Climate compatible urban development: building healthier relationships between people, water and carbon across Africa

What does it entail to make African cities climate compatible and climate resilient? Many African urban residents, businesses and public facilities currently face a scarcity of clean water, chronic energy shortages, disease outbreaks and storm damages. This needs to be addressed, while adding 950 million new residents to African cities over the next 30 years[1], and contributing to achieving the Paris Agreement on keeping global temperature increases to well-below 2 degrees Celsius, and preferably 1.5⁰C[2]. We are at a pivot point. Historically, urban people have earned more, consumed more and had a bigger ecological footprint (including carbon footprint). Can we break this correlation? We need new ways of being urban and building our cities. We need to mainstream and scale out these new sustainable urban practices and infrastructures within the next two decades.

We need to be part of shifting to renewable energy sources, restorative water flows and recyclable materials, in ways that create jobs, livelihood opportunities and healthy living conditions for all. Our cities can no longer be sprawling generators of pollution from which people feel excluded and get sick. We have ideas of urban climate resilience, zero carbon cities, sustainable urban infrastructure and urban transitions. Who can we learn from about how this works in practice, in various urban contexts across Africa?

We can learn from the Gahanga Health Centre in the City of Kigali, Rwanda, where rainwater harvesting tanks connected to the internal reticulation system, and a number of energy-efficient lighting solutions, including solar streetlights, energy-efficient bulbs and high-pressure solar water heaters, are being installed to improve the sustainability and quality of healthcare services, especially obstetrics and maternal healthcare[3]. Water and energy meters are also being installed to collect the data required to make an evidence-based case for scaling out these pilot projects.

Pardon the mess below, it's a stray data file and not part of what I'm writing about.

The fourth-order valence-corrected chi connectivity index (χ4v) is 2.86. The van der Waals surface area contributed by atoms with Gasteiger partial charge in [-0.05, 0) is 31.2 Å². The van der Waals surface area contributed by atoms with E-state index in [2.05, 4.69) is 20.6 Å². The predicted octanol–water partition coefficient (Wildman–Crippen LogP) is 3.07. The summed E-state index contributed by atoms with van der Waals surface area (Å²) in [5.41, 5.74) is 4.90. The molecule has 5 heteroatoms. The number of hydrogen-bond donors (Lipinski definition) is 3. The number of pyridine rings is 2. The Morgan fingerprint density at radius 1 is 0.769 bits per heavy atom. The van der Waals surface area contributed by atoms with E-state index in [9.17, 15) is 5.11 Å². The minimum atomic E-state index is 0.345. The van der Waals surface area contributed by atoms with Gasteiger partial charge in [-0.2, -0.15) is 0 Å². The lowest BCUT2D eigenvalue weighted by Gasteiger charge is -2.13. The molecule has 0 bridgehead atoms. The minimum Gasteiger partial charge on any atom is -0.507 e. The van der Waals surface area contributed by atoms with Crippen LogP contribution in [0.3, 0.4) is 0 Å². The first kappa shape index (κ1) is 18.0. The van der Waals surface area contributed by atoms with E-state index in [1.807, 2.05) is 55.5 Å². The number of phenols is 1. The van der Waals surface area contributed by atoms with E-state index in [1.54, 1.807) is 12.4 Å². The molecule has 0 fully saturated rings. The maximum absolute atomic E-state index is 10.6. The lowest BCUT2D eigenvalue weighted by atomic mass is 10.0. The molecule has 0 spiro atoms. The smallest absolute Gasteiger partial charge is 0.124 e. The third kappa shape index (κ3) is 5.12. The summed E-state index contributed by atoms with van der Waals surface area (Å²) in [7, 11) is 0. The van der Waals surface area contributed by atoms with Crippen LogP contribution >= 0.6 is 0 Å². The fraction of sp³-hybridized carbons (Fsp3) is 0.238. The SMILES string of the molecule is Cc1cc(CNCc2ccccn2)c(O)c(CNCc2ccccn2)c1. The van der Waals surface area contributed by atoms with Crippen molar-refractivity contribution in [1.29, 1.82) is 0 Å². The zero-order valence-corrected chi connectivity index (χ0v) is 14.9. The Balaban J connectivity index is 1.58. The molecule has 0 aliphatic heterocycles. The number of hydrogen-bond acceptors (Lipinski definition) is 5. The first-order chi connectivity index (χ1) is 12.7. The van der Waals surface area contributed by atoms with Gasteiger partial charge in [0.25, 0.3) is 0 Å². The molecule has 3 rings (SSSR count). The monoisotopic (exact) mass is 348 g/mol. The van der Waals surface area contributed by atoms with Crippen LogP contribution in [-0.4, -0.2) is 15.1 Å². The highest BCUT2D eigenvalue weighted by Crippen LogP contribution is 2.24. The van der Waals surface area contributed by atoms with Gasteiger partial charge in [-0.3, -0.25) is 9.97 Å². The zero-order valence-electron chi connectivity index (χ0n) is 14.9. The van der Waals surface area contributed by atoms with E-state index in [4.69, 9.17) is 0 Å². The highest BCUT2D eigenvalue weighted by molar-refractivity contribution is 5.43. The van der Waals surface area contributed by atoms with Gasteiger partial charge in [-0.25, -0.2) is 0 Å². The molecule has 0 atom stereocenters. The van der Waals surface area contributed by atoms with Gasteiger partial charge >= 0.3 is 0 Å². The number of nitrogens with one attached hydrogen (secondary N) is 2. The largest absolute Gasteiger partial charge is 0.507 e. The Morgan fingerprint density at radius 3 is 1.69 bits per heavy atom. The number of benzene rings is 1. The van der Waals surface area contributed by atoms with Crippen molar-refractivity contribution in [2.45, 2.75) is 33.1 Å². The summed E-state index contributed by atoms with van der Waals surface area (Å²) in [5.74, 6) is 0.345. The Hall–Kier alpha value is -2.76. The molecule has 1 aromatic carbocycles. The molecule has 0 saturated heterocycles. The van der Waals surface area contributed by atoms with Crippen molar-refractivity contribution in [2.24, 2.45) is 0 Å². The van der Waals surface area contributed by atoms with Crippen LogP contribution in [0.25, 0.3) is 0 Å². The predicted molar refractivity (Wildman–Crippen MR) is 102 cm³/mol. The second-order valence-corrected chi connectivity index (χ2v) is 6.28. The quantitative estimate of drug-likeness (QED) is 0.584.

We can learn from the piloting of small-scale embedded energy generation in Nelson Mandela Bay metropolitan municipality, South Africa, that connected a small-scale wind and solar energy generation pilot site[4] to the energy grid using a simple system for net metering[5]. This informed the development and approval by the National Energy Regulator of South Africa (NERSA) of Standard Conditions for Small-Scale (<100kW) Embedded Generation (SSEG) within Municipal Boundaries.

We can learn from the Kigamboni decentralized wastewater treatment plant in Dar es Salaam, Tanzania, and research done on the social acceptance of new technologies that present an alternative to (the lack of) large-scale, centralized water-borne sewage systems, and thereby reduce risks of cholera and diarrheal disease outbreaks[6]. Similarly, we can learn from efforts in Accra, Ghana, to develop and test localized, on-site toilet waste digesters to reduce the contamination of waterways and coastal waters from the disposal of sewage into the sea[7].

We can learn from the N1 City Mall in Cape Town, South Africa, where a waste digester has been installed to process food waste from grocery shops and restaurants in the mall and turn it into methane gas and fertilizer[8]. The methane is used to produce green electricity and hot water for the shopping centre. The fertilizer is used on the gardens surrounding the mall. This keeps waste out of landfill and reduces waste transportation requirements and thereby carbon and methane emissions into the atmosphere.